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    Hi Kevin

    I had similar thoughts that the Manufrance Bulles were assembled from "spare parts" ? As I understand it, Manufrance were essentially a mail order distributor - so not sure who were responsible for their clock manufacturing. Manufrance did sell quite a range of mechanical & electrical clocks, all badged under the Manufrance brand. The candy stripe plastic coated wiring leads me to believe that there were relatively later (or possibly after) the main Bulle production.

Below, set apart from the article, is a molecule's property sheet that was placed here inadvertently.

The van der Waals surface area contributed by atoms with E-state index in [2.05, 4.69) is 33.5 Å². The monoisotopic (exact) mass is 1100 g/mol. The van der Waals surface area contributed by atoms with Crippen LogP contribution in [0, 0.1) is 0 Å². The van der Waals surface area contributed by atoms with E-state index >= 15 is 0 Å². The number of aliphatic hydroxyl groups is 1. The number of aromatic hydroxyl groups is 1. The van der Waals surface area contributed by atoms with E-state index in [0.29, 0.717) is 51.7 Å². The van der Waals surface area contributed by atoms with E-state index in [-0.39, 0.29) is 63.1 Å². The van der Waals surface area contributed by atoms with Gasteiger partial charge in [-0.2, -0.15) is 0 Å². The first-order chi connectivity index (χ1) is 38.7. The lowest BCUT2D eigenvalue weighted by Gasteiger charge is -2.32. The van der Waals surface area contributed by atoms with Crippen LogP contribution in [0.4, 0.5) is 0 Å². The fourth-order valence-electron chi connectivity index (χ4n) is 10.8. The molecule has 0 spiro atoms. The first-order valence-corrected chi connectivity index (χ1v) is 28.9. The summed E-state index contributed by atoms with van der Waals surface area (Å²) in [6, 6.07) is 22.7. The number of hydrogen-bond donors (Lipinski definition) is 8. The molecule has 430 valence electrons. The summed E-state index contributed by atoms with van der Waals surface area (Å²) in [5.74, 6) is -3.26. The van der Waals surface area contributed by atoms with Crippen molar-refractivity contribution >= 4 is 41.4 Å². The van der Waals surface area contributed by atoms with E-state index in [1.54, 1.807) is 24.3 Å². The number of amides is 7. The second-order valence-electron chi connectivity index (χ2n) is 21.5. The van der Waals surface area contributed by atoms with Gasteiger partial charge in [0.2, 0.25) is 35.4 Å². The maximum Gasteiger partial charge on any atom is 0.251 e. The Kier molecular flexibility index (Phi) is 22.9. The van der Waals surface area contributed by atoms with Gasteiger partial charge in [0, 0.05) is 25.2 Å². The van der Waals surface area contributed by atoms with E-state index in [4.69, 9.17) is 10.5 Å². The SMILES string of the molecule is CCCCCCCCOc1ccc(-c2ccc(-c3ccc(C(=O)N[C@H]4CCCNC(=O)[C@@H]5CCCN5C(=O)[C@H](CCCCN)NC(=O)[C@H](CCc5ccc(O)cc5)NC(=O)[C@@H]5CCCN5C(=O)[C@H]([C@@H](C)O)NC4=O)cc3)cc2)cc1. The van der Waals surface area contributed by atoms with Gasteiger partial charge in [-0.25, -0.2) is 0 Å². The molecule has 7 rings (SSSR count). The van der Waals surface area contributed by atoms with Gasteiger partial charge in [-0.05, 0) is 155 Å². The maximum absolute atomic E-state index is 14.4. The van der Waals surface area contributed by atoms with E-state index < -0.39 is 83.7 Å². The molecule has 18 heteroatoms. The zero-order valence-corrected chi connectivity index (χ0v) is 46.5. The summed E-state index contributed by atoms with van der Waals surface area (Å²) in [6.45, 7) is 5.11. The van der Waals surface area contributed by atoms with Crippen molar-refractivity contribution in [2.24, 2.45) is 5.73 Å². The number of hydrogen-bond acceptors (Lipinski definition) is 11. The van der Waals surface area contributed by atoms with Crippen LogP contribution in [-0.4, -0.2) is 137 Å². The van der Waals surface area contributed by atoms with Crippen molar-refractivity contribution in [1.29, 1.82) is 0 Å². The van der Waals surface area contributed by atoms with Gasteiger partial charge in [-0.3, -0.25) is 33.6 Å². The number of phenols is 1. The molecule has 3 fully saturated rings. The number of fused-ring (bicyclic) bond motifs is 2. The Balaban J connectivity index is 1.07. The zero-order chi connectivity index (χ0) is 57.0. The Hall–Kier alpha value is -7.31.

I had very similar thoughts to yourself regarding the iso spring. I do have a number of Bulle models which do not have iso springs fitted and I reckon they are equally good time-keepers. That said, modern day battery technology will make the time keeping a lot more reliable. It would be interesting to know if these clocks without iso springs performed equally well with battery technology of the day ?

    Interestingly most of the non-iso Bulles that I own are those with the small cobalt magnet. The Manufrance is a convention iron U-shaped magnet, though the vertical limbs are quite a lot shorter than you find in XC or Clockette models.

    I have sent you a private email in case you need more details of the Manufrance or other similar non-iso Bulles.

    Regards,

    Peter